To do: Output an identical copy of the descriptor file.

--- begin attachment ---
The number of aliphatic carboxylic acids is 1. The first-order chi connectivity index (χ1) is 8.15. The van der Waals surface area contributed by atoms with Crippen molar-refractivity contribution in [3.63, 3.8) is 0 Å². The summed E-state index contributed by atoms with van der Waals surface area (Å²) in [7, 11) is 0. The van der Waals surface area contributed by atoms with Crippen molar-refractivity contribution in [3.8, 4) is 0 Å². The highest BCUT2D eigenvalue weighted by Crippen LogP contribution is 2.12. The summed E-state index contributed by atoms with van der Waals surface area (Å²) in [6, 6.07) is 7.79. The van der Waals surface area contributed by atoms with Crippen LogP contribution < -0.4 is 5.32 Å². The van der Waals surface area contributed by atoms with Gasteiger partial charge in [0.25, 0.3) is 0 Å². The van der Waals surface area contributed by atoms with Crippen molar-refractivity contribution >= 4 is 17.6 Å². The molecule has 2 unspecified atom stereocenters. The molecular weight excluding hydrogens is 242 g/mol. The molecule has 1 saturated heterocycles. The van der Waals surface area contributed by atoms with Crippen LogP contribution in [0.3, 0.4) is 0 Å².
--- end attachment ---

The number of aliphatic carboxylic acids is 1. The first-order chi connectivity index (χ1) is 8.15. The van der Waals surface area contributed by atoms with Crippen molar-refractivity contribution in [3.63, 3.8) is 0 Å². The summed E-state index contributed by atoms with van der Waals surface area (Å²) in [7, 11) is 0. The van der Waals surface area contributed by atoms with Crippen molar-refractivity contribution in [3.8, 4) is 0 Å². The highest BCUT2D eigenvalue weighted by Crippen LogP contribution is 2.12. The summed E-state index contributed by atoms with van der Waals surface area (Å²) in [6, 6.07) is 7.79. The van der Waals surface area contributed by atoms with Crippen LogP contribution < -0.4 is 5.32 Å². The van der Waals surface area contributed by atoms with Gasteiger partial charge in [0.25, 0.3) is 0 Å². The van der Waals surface area contributed by atoms with Crippen molar-refractivity contribution >= 4 is 17.6 Å². The molecule has 2 unspecified atom stereocenters. The molecular weight excluding hydrogens is 242 g/mol. The molecule has 1 saturated heterocycles. The van der Waals surface area contributed by atoms with Crippen LogP contribution in [0.3, 0.4) is 0 Å².